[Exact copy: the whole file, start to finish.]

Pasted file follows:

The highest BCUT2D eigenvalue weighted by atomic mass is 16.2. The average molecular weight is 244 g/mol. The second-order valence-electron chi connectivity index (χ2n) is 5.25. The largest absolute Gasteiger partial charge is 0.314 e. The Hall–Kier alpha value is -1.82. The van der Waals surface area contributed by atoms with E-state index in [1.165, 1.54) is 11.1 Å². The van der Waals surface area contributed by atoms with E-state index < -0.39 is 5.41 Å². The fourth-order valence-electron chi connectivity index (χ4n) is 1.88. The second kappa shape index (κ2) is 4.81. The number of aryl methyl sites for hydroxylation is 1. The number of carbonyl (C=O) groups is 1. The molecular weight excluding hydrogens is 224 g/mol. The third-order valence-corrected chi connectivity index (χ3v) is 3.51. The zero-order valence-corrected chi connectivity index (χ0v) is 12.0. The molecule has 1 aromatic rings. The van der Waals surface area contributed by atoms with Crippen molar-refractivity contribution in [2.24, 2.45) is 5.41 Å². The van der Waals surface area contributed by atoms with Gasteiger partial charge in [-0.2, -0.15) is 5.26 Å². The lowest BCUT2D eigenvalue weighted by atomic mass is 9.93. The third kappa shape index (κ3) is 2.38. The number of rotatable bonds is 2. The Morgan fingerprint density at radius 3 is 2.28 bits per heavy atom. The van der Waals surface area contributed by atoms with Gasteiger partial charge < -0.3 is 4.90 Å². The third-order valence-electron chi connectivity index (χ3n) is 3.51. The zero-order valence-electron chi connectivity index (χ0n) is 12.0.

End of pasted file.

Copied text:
The highest BCUT2D eigenvalue weighted by atomic mass is 16.2. The average molecular weight is 244 g/mol. The second-order valence-electron chi connectivity index (χ2n) is 5.25. The largest absolute Gasteiger partial charge is 0.314 e. The Hall–Kier alpha value is -1.82. The van der Waals surface area contributed by atoms with E-state index in [1.165, 1.54) is 11.1 Å². The van der Waals surface area contributed by atoms with E-state index < -0.39 is 5.41 Å². The fourth-order valence-electron chi connectivity index (χ4n) is 1.88. The second kappa shape index (κ2) is 4.81. The number of aryl methyl sites for hydroxylation is 1. The number of carbonyl (C=O) groups is 1. The molecular weight excluding hydrogens is 224 g/mol. The third-order valence-corrected chi connectivity index (χ3v) is 3.51. The zero-order valence-corrected chi connectivity index (χ0v) is 12.0. The molecule has 1 aromatic rings. The van der Waals surface area contributed by atoms with Crippen molar-refractivity contribution in [2.24, 2.45) is 5.41 Å². The van der Waals surface area contributed by atoms with Gasteiger partial charge in [-0.2, -0.15) is 5.26 Å². The lowest BCUT2D eigenvalue weighted by atomic mass is 9.93. The third kappa shape index (κ3) is 2.38. The number of rotatable bonds is 2. The Morgan fingerprint density at radius 3 is 2.28 bits per heavy atom. The van der Waals surface area contributed by atoms with Gasteiger partial charge < -0.3 is 4.90 Å². The third-order valence-electron chi connectivity index (χ3n) is 3.51. The zero-order valence-electron chi connectivity index (χ0n) is 12.0.